\"IMG_1661\"I passionately believe that life is too short not to be the best that you want to be, this includes fulfilling your ability in your role and satisfying your aspirations whatever they may be!  If you haven’t already done so, allow yourself to clarify your passion and build your dream, try hard to align it with your job and your career where you can and pursue it relentlessly!  To quote Mae West – “you only live once, but if you do it right, once is enough!”



6 responses to “Business Lessons Learned from Lambing”

  1. A plea for the passionate

    It is obvious that these are the words of a driven, passionate man.

    But one thing has been puzzling me. I, like you mention in your previous blog, am reading Divergent and am intrigued by factions. To be passionate you probably need a smattering of all the factions, including the new faction of the Additional. You need to be brave to follow your dream and be candid enough to speak the truth about how you feel (passion doesn’t do beating about the bush). You need to do your research (Farmers Guardian, Farming Today, every passion has a useful source of info) and often have to trust in others who have trodden the path before. I’m sure, whatever the passion you have to make tough decisions in pursuit of your goal (get rid of that hen that doesn’t lay or the cow that doesn’t calve). But where, or where, does Abnegation fit? Can you be selfless and passionate?

    I think about the men I know who have a passion. Well they probably share several but the one that can be spoken of here is football. And they pursue it relentlessly – to the exclusion of all else. The family meals that have to be timed around the ending of the match, that holiday that has to be cut short so a match can be attended, the holiday destination that is chosen to coincide with that away game and the season ticket/Sky subscription that has to be bought at the expense of the school fees.

    I have a partner who has a passion (fortunately not football) and there have been times where pursing that passion has been to the detriment of family. However, with some thought and attention, he continues to pursue that passion but with additional support of the family and now has infected others with his passion too!!!! That’s what I call a Win/Win situation!

    So if you have an ounce of Abnegation in your body and you share your bedroom or your boardroom with others – have a care, spare a thought once in a while for the impact that your passion has on the others that share your life, be they lovers or colleagues or friends. You can, if you want to, make your passions work together!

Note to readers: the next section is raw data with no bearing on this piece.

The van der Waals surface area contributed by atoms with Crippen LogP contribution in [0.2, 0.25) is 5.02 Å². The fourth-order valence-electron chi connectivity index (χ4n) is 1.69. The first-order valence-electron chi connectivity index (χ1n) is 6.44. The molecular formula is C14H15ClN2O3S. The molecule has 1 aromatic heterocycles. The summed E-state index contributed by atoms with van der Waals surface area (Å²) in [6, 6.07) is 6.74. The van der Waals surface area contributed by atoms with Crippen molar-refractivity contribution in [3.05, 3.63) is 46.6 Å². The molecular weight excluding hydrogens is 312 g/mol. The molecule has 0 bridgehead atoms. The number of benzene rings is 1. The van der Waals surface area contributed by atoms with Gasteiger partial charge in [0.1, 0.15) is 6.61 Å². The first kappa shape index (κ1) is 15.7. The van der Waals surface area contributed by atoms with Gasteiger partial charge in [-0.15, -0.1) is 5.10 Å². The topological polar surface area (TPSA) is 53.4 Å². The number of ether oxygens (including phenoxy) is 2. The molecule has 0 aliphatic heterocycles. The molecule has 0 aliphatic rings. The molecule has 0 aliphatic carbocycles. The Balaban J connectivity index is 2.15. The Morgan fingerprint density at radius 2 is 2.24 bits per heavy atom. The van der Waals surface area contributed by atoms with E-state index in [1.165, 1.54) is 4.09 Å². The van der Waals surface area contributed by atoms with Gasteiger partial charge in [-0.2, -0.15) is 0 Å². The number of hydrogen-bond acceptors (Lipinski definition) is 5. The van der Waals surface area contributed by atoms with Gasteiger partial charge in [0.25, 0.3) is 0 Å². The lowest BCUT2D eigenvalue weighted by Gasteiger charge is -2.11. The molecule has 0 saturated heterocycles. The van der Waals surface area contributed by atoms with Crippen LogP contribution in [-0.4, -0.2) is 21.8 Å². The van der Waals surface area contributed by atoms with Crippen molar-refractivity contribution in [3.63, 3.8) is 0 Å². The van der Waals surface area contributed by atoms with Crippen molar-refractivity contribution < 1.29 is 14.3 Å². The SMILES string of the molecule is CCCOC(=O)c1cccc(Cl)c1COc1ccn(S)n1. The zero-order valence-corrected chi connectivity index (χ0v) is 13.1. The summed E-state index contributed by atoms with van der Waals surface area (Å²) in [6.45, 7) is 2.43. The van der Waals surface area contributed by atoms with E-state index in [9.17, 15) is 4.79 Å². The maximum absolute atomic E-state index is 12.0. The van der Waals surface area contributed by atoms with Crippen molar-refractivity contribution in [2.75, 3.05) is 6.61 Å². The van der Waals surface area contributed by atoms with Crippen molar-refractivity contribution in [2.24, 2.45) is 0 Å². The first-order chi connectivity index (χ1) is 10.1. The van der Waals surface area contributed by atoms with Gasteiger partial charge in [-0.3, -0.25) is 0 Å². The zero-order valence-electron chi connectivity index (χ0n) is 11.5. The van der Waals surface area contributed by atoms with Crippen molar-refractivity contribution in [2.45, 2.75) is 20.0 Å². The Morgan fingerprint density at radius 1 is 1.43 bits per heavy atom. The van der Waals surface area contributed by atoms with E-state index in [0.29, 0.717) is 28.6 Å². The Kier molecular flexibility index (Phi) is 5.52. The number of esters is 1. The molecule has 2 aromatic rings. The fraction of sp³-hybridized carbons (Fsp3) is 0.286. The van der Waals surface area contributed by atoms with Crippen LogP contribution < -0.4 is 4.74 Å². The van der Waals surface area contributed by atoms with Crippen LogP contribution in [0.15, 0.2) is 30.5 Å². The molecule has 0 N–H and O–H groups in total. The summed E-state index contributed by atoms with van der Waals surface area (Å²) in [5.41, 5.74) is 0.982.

2. Paul Nesbit avatar
    Paul Nesbit

    Had to laugh Richard, having just spent week of helping a friend get some sleep whilst I covered the lambing on his farm. Fortunately no real emergencies and managed 5 lambs on my first night and unsupervised.
    ‘Working’ between 2:00 and 7:00am each night brought a different perspective; the solitude and the cold, with the mists rolling into the barn as the light started to lift, certainly different to my normal working environment.
    Helping a mate for 5 nights brought an unexpected bonus. It brought a forced time out to enable me to reflect and decide on my objectives and priorities for the forthcoming year. It was amazing how such an environment managed to stimulate both, creativity and energy, even with a distinct lack of sleep.
    I have already booked my works experience week for next year.

    1. Richard avatar

      I think that is a wonderful insight Paul – doing something ‘different’ really does jolt us into new thoughts, ideas and patterns! Plus – what a bonus I have found another shepherd 🙂

  3. Lesley avatar

    There are many wonderful opportunities to enjoy watching/learning from people in pursuit of their “passion”. What is heartbreaking, is the person who cannot identify their passion to follow and ambles through life knowing they haven’t found it, despite any efforts they have made to find a greater goal. Identifying your passion can be the hardest hurdle. Once there is a glimmer, the fire can be fanned. Before that stage, life can be really tough. Thoughts?

    1. Richard avatar

      Great comment Lesley – is that they can’t find it or is it that they just don’t have the confidence, self interest or place sufficient importance on bringing it to life? Anon (below) commented on pursuing a passion “to the exclusion of all else” – this requires selfishness? I know that I am taking time away stuff we could do as a family to go off and sort the sheep.

  4. I love the lesson ‘if in doubt ask’ it takes real humility and inner confidence to ask for help – a lesson for us all. Glad to see this years lambs are all fit and well. Congratulations!